A biomechanics team of IIEST Shibpur has successfully developed a method to design optimal orthopedic implants which take into account the bone condition of individual patients.
The team extensively used CT and MRI images followed by modeling to extract the information related to density of bone. It is well known that the increasing older population of the country is suffering from an increase in age-related musculoskeletal degeneration that causes tremendous pain. However, most present day the implant materials are generally stiffer than bone, there is difference in strains between them on physiological load bearing conditions producing dissimilar interfacial stress distribution resulting in zonal stress shielding. Thus the group has performed studies with aim to reduce the effective stiffness of the implant material by incorporation of internal cavity in one approach.
The implants designed by this method are expected to reduce the rate of failure. Similarly, spine injury is mostly indicated at the lumbar spine (L3−L5) and corresponding inter-vertebral disks. Finite element analysis (FEA) is now one of the most efficient and accepted tools used to simulate these pathological conditions in computer-assisted design (CAD) models. Three different loads were applied at the top surface of the L3 vertebra, while the lower surface of the L5 vertebra remained fixed. Models of implants using stainless steel and titanium alloy (Ti6Al4V) pedicle screws and rods with three different diameters (4, 5, and 6 mm) were inserted into the spine models. Results of their analyses indicate that the 6-mm pedicle screw diameter is optimal for most cases.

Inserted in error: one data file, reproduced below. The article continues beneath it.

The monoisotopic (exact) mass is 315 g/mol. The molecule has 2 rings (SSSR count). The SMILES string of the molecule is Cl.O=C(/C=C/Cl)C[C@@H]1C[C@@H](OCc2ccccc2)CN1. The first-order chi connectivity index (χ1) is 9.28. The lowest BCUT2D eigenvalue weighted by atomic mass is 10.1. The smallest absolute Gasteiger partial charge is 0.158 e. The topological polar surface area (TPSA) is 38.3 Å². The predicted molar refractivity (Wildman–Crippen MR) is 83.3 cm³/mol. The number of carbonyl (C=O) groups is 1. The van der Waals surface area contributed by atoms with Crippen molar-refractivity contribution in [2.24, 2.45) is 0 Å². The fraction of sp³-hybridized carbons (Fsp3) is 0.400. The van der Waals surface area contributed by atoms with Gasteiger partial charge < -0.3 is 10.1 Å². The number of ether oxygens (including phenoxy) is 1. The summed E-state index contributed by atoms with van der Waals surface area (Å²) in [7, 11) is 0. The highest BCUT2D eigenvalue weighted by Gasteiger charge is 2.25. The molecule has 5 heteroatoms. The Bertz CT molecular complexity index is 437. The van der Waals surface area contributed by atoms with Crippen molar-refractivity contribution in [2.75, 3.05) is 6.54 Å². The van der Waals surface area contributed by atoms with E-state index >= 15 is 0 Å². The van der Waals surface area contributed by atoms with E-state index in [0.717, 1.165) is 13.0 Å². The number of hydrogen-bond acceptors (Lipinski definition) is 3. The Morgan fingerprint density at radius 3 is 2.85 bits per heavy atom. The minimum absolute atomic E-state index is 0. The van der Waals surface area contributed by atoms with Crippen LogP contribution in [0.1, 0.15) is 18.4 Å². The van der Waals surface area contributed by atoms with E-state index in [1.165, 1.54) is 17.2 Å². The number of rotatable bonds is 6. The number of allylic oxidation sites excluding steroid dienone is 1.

These projects have been funded by several government agencies and the present prototypes are manufactured in collaboration with CGCRI and IISc Bangalore.